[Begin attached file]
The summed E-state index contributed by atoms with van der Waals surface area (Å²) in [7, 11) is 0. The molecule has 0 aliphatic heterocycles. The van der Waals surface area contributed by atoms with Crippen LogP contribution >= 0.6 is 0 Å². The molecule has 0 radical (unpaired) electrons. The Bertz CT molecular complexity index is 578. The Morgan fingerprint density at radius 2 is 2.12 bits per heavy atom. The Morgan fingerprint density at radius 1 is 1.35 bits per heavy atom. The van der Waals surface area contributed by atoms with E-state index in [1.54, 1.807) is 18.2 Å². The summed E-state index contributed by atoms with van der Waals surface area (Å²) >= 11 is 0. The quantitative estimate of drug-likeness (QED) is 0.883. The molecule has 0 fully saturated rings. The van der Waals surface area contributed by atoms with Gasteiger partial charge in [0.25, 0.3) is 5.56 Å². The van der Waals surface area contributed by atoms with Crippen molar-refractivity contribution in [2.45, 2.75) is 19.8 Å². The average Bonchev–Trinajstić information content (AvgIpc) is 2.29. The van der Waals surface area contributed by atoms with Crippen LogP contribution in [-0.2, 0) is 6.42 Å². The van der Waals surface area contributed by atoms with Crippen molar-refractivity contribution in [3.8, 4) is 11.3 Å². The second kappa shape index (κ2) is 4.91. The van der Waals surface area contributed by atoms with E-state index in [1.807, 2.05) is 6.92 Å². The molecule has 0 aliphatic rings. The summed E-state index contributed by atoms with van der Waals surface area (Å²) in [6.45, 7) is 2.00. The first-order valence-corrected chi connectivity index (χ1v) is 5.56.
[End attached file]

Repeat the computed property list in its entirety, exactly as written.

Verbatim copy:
The summed E-state index contributed by atoms with van der Waals surface area (Å²) in [7, 11) is 0. The molecule has 0 aliphatic heterocycles. The van der Waals surface area contributed by atoms with Crippen LogP contribution >= 0.6 is 0 Å². The molecule has 0 radical (unpaired) electrons. The Bertz CT molecular complexity index is 578. The Morgan fingerprint density at radius 2 is 2.12 bits per heavy atom. The Morgan fingerprint density at radius 1 is 1.35 bits per heavy atom. The van der Waals surface area contributed by atoms with E-state index in [1.54, 1.807) is 18.2 Å². The summed E-state index contributed by atoms with van der Waals surface area (Å²) >= 11 is 0. The quantitative estimate of drug-likeness (QED) is 0.883. The molecule has 0 fully saturated rings. The van der Waals surface area contributed by atoms with Gasteiger partial charge in [0.25, 0.3) is 5.56 Å². The van der Waals surface area contributed by atoms with Crippen molar-refractivity contribution in [2.45, 2.75) is 19.8 Å². The average Bonchev–Trinajstić information content (AvgIpc) is 2.29. The van der Waals surface area contributed by atoms with Crippen LogP contribution in [-0.2, 0) is 6.42 Å². The van der Waals surface area contributed by atoms with Crippen molar-refractivity contribution in [3.8, 4) is 11.3 Å². The second kappa shape index (κ2) is 4.91. The van der Waals surface area contributed by atoms with E-state index in [1.807, 2.05) is 6.92 Å². The molecule has 0 aliphatic rings. The summed E-state index contributed by atoms with van der Waals surface area (Å²) in [6.45, 7) is 2.00. The first-order valence-corrected chi connectivity index (χ1v) is 5.56.